January 23, 2012

Sundance Review: Red Lights

One of my biggest... I wouldn't say fears, but concerns with our world is the fact that there, in fact, might be other forces at work other than what we know to be true. Like it or not, there are some things that just cannot be explained... and that sort of terrifies me. I got into Rodrigo Cotrés' Red Lights sort of by accident. The ticket was purchased when the screening was still listed as TBA, but I must say, I am very glad things worked out the way they did. Red Lights is rock solid, with superb performances, a gripping sense of suspense, and sublime direction. Though it does go off the rails in the final five minutes, it's still a tense and thrilling ride.

Tom Buckley makes a living off debunking paranormal occurrences, revealing them to be nothing more than an elaborate hoax. In tandem with his boss, Margaret Matheson, they travel the country, putting to bed myths of ghosts and demons, while teaching a course on paranormal investigation at an upscale university. When Simon Silver, an enigmatic psychic, reappears after a 30 year absence however, things start to get weird. Tom soon develops an obsession with outing Silver as a hoax, which proves to be increasingly difficult as the strange, unexplainable events start to ramp up.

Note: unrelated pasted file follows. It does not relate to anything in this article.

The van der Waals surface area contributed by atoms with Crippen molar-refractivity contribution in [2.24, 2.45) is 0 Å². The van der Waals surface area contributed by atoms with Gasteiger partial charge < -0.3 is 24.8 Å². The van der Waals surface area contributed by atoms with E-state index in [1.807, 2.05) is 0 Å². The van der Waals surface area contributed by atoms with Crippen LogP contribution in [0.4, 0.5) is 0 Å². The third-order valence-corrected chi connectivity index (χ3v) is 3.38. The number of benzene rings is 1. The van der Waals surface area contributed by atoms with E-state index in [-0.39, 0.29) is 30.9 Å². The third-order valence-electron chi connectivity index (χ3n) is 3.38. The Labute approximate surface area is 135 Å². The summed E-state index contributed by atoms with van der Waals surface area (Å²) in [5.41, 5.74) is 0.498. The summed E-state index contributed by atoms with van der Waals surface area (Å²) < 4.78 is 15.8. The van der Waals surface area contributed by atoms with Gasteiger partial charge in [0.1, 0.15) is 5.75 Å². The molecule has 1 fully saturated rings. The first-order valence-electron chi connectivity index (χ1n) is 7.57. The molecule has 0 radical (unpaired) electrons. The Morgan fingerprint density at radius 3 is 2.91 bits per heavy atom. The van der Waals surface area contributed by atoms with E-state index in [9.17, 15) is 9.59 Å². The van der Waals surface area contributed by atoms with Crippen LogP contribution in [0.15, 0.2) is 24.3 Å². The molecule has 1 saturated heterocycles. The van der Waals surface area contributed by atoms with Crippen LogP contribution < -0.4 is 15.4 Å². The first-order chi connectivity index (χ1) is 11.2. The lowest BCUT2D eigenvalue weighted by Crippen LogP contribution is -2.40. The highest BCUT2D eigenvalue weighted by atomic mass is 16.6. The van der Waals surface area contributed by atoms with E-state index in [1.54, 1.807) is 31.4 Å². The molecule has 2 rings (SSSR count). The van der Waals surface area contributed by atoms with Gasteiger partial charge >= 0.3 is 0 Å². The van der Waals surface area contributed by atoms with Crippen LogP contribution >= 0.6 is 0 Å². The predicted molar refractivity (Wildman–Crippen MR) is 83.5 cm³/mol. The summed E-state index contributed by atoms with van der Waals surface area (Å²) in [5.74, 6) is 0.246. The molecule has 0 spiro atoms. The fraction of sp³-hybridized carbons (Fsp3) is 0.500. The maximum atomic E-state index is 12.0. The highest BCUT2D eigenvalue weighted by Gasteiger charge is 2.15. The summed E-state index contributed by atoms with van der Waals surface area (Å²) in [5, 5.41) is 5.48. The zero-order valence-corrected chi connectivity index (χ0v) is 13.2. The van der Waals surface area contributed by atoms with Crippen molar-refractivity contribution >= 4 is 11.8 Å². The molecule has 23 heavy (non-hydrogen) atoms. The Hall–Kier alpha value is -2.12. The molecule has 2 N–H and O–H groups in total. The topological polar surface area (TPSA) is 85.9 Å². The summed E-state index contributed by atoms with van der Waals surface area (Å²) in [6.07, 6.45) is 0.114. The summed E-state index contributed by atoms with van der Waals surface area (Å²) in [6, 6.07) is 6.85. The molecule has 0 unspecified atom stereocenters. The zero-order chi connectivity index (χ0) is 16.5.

It's Paranormal Activity with a brain. Director Cortés said in the Q&A that he didn't want to answer any questions, rather provide occurrences that have more than one explanation, and he succeeds admirably. Everything that happens in this movie disproves previous theories and stirs up new ones, keeping the audience invested in what's going on at all times.

This is helped by a stellar cast. Cillian Murphy is superb as Tom, and Sirgourney Weaver is just as good as his level headed boss. Elizabeth Olsen is also wonderful as a student who assists Tom in more ways than one, and Toby Jones is good as a fellow professor.

The real standout, though, is Robert De Niro, once again showing that films like Killer Elite and New Years Eve are just not enough to squash his talent. He is fascinating as Silver, delivering a complex and scary performance.

Rodrigo Cortés is great at creating suspense and keeping the audience on the edge of their seat. Right from the beginning scene, which see's Tom and Margaret traveling to a remote house to "deal with it's demon problem", Cortés ratchets up the tension. Followed by an opening credits sequence that would be right at home in a Fincher film, the rest of the movie doesn't slow down at all. This is helped by some brilliant cinematography, courtesy of Xavi Giménez, and some chilling sound work. There were dozens of times where people in the audience gasped or jumped. One woman actually screamed.

And though the final five minutes don't really do it for me, the rest of Red Lights is top shelf. The performances all resonate, and the direction is impeccable. This is one the most entertaining films I've seen during the festival, and one of the most successful in terms of what it said out to do. It's a mind trip of the highest order, and it's one that leaves you breathless.

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